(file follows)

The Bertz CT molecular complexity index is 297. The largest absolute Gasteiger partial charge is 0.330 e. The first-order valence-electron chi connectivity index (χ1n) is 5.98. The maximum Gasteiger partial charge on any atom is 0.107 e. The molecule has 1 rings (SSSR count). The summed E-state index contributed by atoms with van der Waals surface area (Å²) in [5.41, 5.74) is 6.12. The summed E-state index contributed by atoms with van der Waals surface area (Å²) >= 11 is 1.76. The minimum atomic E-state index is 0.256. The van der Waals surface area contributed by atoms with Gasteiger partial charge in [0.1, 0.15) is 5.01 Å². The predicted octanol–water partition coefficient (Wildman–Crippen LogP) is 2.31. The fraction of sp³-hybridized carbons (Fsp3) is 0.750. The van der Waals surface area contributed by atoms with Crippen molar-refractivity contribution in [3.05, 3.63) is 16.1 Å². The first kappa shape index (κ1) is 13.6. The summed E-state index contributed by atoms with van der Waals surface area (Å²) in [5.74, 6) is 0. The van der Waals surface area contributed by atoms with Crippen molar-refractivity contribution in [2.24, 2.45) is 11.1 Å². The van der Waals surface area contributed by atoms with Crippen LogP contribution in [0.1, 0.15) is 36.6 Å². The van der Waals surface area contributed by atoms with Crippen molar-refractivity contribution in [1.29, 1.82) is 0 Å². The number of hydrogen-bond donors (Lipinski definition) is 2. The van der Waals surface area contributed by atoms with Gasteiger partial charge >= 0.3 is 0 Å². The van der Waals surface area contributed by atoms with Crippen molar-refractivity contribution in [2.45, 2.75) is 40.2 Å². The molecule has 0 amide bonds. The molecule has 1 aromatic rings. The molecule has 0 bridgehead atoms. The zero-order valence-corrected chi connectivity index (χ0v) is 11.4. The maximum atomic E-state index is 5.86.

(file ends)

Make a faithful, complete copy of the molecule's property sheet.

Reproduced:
The Bertz CT molecular complexity index is 297. The largest absolute Gasteiger partial charge is 0.330 e. The first-order valence-electron chi connectivity index (χ1n) is 5.98. The maximum Gasteiger partial charge on any atom is 0.107 e. The molecule has 1 rings (SSSR count). The summed E-state index contributed by atoms with van der Waals surface area (Å²) in [5.41, 5.74) is 6.12. The summed E-state index contributed by atoms with van der Waals surface area (Å²) >= 11 is 1.76. The minimum atomic E-state index is 0.256. The van der Waals surface area contributed by atoms with Gasteiger partial charge in [0.1, 0.15) is 5.01 Å². The predicted octanol–water partition coefficient (Wildman–Crippen LogP) is 2.31. The fraction of sp³-hybridized carbons (Fsp3) is 0.750. The van der Waals surface area contributed by atoms with Crippen molar-refractivity contribution in [3.05, 3.63) is 16.1 Å². The first kappa shape index (κ1) is 13.6. The summed E-state index contributed by atoms with van der Waals surface area (Å²) in [5.74, 6) is 0. The van der Waals surface area contributed by atoms with Crippen molar-refractivity contribution in [2.24, 2.45) is 11.1 Å². The van der Waals surface area contributed by atoms with Crippen LogP contribution in [0.1, 0.15) is 36.6 Å². The van der Waals surface area contributed by atoms with Crippen molar-refractivity contribution in [1.29, 1.82) is 0 Å². The number of hydrogen-bond donors (Lipinski definition) is 2. The van der Waals surface area contributed by atoms with Gasteiger partial charge >= 0.3 is 0 Å². The van der Waals surface area contributed by atoms with Crippen molar-refractivity contribution in [2.45, 2.75) is 40.2 Å². The molecule has 0 amide bonds. The molecule has 1 aromatic rings. The molecule has 0 bridgehead atoms. The zero-order valence-corrected chi connectivity index (χ0v) is 11.4. The maximum atomic E-state index is 5.86.